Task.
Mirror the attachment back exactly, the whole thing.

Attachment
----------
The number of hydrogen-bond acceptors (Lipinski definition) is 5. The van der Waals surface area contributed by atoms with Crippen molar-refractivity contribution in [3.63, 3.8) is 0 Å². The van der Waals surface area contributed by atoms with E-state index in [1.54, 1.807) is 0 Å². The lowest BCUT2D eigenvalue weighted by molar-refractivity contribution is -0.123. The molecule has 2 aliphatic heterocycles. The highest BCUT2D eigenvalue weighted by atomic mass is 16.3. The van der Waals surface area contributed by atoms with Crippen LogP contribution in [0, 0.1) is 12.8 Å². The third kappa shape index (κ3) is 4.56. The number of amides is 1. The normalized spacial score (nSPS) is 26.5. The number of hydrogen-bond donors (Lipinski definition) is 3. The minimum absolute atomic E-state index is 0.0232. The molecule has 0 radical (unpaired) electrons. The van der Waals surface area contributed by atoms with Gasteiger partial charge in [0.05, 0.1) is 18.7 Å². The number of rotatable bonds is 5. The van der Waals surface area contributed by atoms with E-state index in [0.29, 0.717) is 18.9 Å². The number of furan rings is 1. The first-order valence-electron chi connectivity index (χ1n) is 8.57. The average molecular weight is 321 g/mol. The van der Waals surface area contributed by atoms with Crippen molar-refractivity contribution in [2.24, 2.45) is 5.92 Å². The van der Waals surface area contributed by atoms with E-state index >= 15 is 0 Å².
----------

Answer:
The number of hydrogen-bond acceptors (Lipinski definition) is 5. The van der Waals surface area contributed by atoms with Crippen molar-refractivity contribution in [3.63, 3.8) is 0 Å². The van der Waals surface area contributed by atoms with E-state index in [1.54, 1.807) is 0 Å². The lowest BCUT2D eigenvalue weighted by molar-refractivity contribution is -0.123. The molecule has 2 aliphatic heterocycles. The highest BCUT2D eigenvalue weighted by atomic mass is 16.3. The van der Waals surface area contributed by atoms with Crippen LogP contribution in [0, 0.1) is 12.8 Å². The third kappa shape index (κ3) is 4.56. The number of amides is 1. The normalized spacial score (nSPS) is 26.5. The number of hydrogen-bond donors (Lipinski definition) is 3. The minimum absolute atomic E-state index is 0.0232. The molecule has 0 radical (unpaired) electrons. The van der Waals surface area contributed by atoms with Gasteiger partial charge in [0.05, 0.1) is 18.7 Å². The number of rotatable bonds is 5. The van der Waals surface area contributed by atoms with E-state index in [0.29, 0.717) is 18.9 Å². The number of furan rings is 1. The first-order valence-electron chi connectivity index (χ1n) is 8.57. The average molecular weight is 321 g/mol. The van der Waals surface area contributed by atoms with Crippen molar-refractivity contribution in [2.24, 2.45) is 5.92 Å². The van der Waals surface area contributed by atoms with E-state index >= 15 is 0 Å².